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"Luke XX.

The Sadducees retire in Confufon.

349 him : [Mar. Ye therefore Covenant, owns himself the God of all such ; Sect. 155. do greatly err.) [M AT, and confe

and consequently he must be an everlasting Patron XXI. — 32. MARK XII.

and Friend to them, even to their whole Persons, 27.]

ns, 38.
so as to recover their mortal Part from the Ruin
and Desolation of the Grave. And therefore, on
the whole, you greatly err in denying this Doc.
trine ; and your Error tends to bring a Disgrace
on the whole Series of Divine Revelation, and
to weaken one of the strongest Motives to a Life

of Holiness and Obedience.
39 Then certain of the Then some of the Scribes who were present, 39
Scribes answering, said, Ma- being of the Sect of the Pharisees, were pleased
iter, thou hast well said.

to hear a Doctrine of their own so judiciously de· fended, and said in Reply, Master, thou hast spoken

fo well upon this. Subject, that nothing solid can Mat. XXII. 33. And be objected to thy Discourse. And indeed Mat. XXII: when the Multitude heard when all the Multitude, that was present in the 33. this, they were astonished at his Doctrine.

Temple at that Time, beard [this] unthought of,
yet convincing Argument, together with so clear
an Answer to a Cavil, in which the Sadducees
used to triumph as invincible, they were greatly
astonished at bis Doctrine, and plainly testified the

Admiration and Delight with which they had Luke XX. 40. And attended his Discourse. And as the Sadducees Luke XX.. after that, they durft not ask had nothing to reply, they were alhamed and 40. him any Question at all.

disappointed ; and after that, they dürfe not any
more presume to ask him any Thing at all (b), but
retired in. Silence and Confusion.


ITITH what Satisfaction Tould we read this Vindication of so, W important an Article of our Faith and Hope ? Easily was this boasted Argument of the Sadducees unravelled and exposed, and all the Mat. xxii. Pride of those bold Wits, who valued themselves so much on that ima- 23,--28.


Faithful are the Children of Abraham, and the Divine Promise of being a GOD to him and bis Seed is entailed upon them, it will prove their continued Existence and Happiness in a Future State, as much as Abraham's. And, as the Body, as well as the Soul, makes an essential Part of Man, it will prove both his Resurrection and theirs, and entirely overthrow the whole Sadducean Doctrine on this Head.

(b) After that they durft not ask bim any Thing at all.] It is evident, that this is meant of the Sadducees, and must be understood as limited to them; because in the very next Sellion we read of a Question which one of the Scribes put to him.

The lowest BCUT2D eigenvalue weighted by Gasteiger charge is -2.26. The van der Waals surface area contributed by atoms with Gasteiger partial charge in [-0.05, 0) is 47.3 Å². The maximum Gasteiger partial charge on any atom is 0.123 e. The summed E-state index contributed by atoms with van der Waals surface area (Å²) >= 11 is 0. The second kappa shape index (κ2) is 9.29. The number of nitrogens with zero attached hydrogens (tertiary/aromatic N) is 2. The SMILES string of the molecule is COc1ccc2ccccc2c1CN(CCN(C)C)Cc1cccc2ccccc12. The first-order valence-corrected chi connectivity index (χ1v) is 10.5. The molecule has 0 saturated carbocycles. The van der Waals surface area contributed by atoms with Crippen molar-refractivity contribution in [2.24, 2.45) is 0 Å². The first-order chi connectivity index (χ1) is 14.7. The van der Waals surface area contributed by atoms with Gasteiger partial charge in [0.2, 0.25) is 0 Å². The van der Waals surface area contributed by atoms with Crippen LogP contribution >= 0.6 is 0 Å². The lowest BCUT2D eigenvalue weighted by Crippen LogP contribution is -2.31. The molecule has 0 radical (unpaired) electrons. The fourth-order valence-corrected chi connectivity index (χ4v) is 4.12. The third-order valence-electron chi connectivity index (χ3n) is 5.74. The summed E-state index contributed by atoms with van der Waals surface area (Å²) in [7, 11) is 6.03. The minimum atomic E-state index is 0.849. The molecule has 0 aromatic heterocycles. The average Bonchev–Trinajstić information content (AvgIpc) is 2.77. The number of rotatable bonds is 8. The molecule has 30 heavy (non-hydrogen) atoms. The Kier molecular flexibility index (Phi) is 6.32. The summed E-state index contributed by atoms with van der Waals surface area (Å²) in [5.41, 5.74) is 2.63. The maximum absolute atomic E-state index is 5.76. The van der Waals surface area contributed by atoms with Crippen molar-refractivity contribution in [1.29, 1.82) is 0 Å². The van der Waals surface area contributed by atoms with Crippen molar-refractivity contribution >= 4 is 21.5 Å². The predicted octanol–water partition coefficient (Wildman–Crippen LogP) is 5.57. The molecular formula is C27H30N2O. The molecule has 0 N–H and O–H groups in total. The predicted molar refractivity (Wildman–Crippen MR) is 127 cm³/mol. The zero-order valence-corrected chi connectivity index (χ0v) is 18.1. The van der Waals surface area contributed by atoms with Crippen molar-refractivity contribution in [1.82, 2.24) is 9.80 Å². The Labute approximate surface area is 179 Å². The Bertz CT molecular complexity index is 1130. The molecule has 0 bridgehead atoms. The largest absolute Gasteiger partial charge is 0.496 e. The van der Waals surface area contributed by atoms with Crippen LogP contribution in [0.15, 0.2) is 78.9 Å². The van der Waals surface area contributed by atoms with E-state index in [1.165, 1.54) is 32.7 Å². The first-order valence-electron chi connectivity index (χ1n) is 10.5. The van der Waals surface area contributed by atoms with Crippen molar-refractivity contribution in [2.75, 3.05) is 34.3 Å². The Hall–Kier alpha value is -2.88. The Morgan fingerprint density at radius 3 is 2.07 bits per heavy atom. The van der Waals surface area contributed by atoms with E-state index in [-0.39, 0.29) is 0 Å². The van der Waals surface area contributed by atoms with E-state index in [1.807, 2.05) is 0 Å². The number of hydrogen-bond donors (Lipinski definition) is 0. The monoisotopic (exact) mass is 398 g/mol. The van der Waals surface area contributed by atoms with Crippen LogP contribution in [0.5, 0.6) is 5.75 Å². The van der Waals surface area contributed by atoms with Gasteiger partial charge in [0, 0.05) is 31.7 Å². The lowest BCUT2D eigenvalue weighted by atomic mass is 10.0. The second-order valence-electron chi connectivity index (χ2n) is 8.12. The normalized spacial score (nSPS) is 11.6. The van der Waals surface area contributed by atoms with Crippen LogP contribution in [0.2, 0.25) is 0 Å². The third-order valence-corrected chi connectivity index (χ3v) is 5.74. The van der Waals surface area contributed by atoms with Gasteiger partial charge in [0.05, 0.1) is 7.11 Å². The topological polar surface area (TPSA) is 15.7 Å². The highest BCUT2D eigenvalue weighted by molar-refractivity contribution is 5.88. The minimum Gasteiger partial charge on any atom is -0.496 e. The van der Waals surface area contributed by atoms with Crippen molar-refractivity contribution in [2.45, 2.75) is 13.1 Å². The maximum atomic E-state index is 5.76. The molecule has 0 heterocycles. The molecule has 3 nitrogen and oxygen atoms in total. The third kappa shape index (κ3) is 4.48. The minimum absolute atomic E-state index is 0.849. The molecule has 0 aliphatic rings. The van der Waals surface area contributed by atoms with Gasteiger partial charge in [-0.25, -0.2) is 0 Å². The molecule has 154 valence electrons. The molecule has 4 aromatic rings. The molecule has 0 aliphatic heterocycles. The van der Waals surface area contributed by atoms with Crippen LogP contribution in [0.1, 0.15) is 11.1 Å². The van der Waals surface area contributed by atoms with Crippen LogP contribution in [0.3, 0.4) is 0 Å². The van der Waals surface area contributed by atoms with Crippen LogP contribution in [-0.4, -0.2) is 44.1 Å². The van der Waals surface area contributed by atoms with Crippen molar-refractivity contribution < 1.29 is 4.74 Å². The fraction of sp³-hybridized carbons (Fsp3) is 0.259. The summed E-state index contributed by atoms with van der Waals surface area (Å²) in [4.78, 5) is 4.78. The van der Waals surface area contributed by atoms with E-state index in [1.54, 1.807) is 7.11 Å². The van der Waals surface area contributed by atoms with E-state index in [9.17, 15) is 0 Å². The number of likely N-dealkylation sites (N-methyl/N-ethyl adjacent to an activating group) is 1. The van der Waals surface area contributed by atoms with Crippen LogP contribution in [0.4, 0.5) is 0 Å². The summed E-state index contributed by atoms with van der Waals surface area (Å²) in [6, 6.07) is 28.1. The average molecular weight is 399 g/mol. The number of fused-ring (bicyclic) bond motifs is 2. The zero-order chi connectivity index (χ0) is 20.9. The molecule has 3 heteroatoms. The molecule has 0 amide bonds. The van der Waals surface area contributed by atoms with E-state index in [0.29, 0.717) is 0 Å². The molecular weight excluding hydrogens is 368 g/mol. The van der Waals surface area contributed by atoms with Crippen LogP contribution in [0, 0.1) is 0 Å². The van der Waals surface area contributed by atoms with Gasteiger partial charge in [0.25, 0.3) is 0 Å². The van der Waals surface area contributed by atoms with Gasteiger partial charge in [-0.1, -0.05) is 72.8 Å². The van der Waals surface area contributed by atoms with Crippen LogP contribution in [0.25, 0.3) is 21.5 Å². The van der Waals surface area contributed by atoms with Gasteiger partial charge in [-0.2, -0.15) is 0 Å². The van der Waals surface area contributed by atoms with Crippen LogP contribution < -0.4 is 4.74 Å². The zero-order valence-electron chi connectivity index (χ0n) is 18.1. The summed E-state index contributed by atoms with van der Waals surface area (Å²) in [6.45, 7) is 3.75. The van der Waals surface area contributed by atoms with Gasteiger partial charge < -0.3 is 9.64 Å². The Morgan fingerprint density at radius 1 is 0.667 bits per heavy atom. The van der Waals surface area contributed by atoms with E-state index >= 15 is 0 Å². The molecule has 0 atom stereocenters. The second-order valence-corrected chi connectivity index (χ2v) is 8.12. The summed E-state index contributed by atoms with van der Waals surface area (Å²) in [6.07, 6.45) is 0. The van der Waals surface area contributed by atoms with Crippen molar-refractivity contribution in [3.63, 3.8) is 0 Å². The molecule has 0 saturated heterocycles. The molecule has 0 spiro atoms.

350 Reflections on the Certainty of the Resurrection. Sect. 155. ginary Penetration which laid Men almoft on a Level with Brutes, W covered with just Confusion. Indeed Objections against the Resurrection,

much more plausible than this of theirs, may be answered in that one Ver. 29. Saying of our Lord's : Ye know not the Scriptures, nor the Power of GOD.

Were the Scripture-Doctrine of the Resurrection considered on the one
Hand, and the Omnipotence of the Creator on the other, it could not

seem incredible to any, that GOD should raise the Dead. (Afts xxvi. 8.) Luke xx. How sublime an Idea does our Lord give us of the Happiness of those, 35, 36.

who shall be thought worthy to attain it? They shall be equal to the Angels! Adored be the Riches of that Grace, which redeems us from this degenerate and miserable State, in which we had made ourselves so much like the Beasts that perish, (Psal. xlix. 12.) to raise us to so high a Dignity, and marshal us with the Armies of Heaven!

Let us esteem so glorious a Hope aright, and with the greatest IntenseVer. 34. ness of Soul pursue and insure it. And as for those Enjoyments of this

present World, which are suited only to the Mortality and Imperfection
of it, let us moderate our Regards to them; and cultivate those higher
Entertainments with the most solicitous Care, which will be transp
into the Paradise of God, and flourish for the Delight of his immortal

Ver. 37. Christ, we see, argues a very important Point of Doctrine, from Pre-

mises, in which, perhaps, we might not have been able to have discovered it, without such a Hint. Let us learn to judge of Scripture- Arguments, not merely by the Sound, but by the Sense of the Words. And as our Lord chose a Passage from the Pentateuch, rather than from the Prophets, for the Conviction of the Sadducees, let us be engaged to study the Tempers, and even the Prejudices, of those with whom we converse ; that we may, if possible, let in the Light of Divine Truth on their Hearts,

on that Side by which they seem most capable of receiving it.. Mark xii. In a Word, let us with Pleasure think of the Blessed God, under